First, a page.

The Fourth Amendment is the most constitutional protection for people who are being investigated for a crime. However, if the Fourth Amendment has been around since 1792, why are the oldest cases that deal with it from the 1960s?
The answer takes us from the American Revolution through the First Amendment, the Fourteenth Amendment, the Civil War and slavery, and a little-known legal concept called the Incorporation Doctrine.
The Bill of Rights and the Federal Government
After the American Revolution was won, the colonies joined together into a country, the United States of America. However, a big concern among the politicians of the time was how much power this newly centralized government would have. To appease those who were worried about the government becoming too powerful, the Bill of Rights was added to the U.S. Constitution.
The Bill of Rights includes the first ten amendments. However, possibly the most important phrase in the entire Bill are the first five words: “Congress shall make no law…”
This phrase, which is technically in the First Amendment, makes an important statement about what all ten of these amendments can do: They can limit the federal government, which acts through Congress.
The Civil War and the Fourteenth Amendment
For nearly a hundred years, the Bill of Rights was known to only apply to the federal government, not to the state governments. Importantly for the Fourth Amendment, this meant that only the federal government was prohibited from conducting unreasonable searches and seizures. State governments were not prohibited from doing anything under the Fourth Amendment to the U.S. Constitution, though they could be blocked by their own state constitutions.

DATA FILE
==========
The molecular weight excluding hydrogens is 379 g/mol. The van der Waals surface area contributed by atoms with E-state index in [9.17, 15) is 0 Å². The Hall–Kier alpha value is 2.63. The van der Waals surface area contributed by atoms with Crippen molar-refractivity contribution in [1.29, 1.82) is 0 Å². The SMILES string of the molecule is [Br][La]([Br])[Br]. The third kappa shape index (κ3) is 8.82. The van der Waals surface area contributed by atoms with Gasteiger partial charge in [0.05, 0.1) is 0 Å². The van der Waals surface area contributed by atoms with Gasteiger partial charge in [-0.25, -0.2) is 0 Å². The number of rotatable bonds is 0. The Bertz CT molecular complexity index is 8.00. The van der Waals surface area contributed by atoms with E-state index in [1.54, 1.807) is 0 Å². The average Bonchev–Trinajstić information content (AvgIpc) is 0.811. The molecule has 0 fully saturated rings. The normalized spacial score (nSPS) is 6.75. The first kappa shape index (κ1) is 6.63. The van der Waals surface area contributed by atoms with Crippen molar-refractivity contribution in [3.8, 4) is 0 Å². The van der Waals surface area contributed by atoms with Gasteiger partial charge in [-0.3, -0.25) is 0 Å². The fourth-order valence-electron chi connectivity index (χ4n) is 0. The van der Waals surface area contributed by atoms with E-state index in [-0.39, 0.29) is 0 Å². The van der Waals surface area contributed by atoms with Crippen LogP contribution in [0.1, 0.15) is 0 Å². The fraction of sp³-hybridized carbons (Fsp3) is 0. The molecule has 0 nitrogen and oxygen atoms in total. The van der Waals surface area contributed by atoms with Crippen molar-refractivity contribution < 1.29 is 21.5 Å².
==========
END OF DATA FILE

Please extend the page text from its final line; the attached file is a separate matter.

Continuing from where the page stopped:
This all changed in the years following the Union's victory in the Civil War. In 1868, the Fourteenth Amendment was adopted, limiting what states had the power to do: “No State shall make or enforce any law which…”
The chief concern was that southern states would continue to discriminate against recently-freed slaves by passing separate laws for them. In an attempt to prevent this from happening, the Fourteenth Amendment gave the federal government the power to intervene on their behalf and guarantee them “equal protection of the laws.”
The Incorporation Doctrine
The Fourteenth Amendment raised an important question: If the Bill of Rights guaranteed certain rights to people against the federal government, and the Fourteenth Amendment required everyone to be treated equally under the law, did that mean the states were also bound by the Bill of Rights?
The Supreme Court of the United States determined that the answer was “yes,” and began incorporating the amendments in the Bill of Rights as applying to not only the conduct of the federal government, but also the conduct of state governments, as well.
Incorporation of the Fourth Amendment
The process of incorporating the Amendments to the states, however, did not happen all at once. The Supreme Court incorporated the rights guaranteed in the Bill of Rights one at a time through a long and arduous process.
It wasn't until 1961, in Mapp v. Ohio, that the Supreme Court finally incorporated the Fourth Amendment, applying it to actions done by state governments. Before Mapp, the Fourth Amendment didn't apply to searches or seizures done by non-federal law enforcement which, because federal prosecution was very rare before the 1980s, meant that there were very few cases dealing with the Fourth Amendment before then.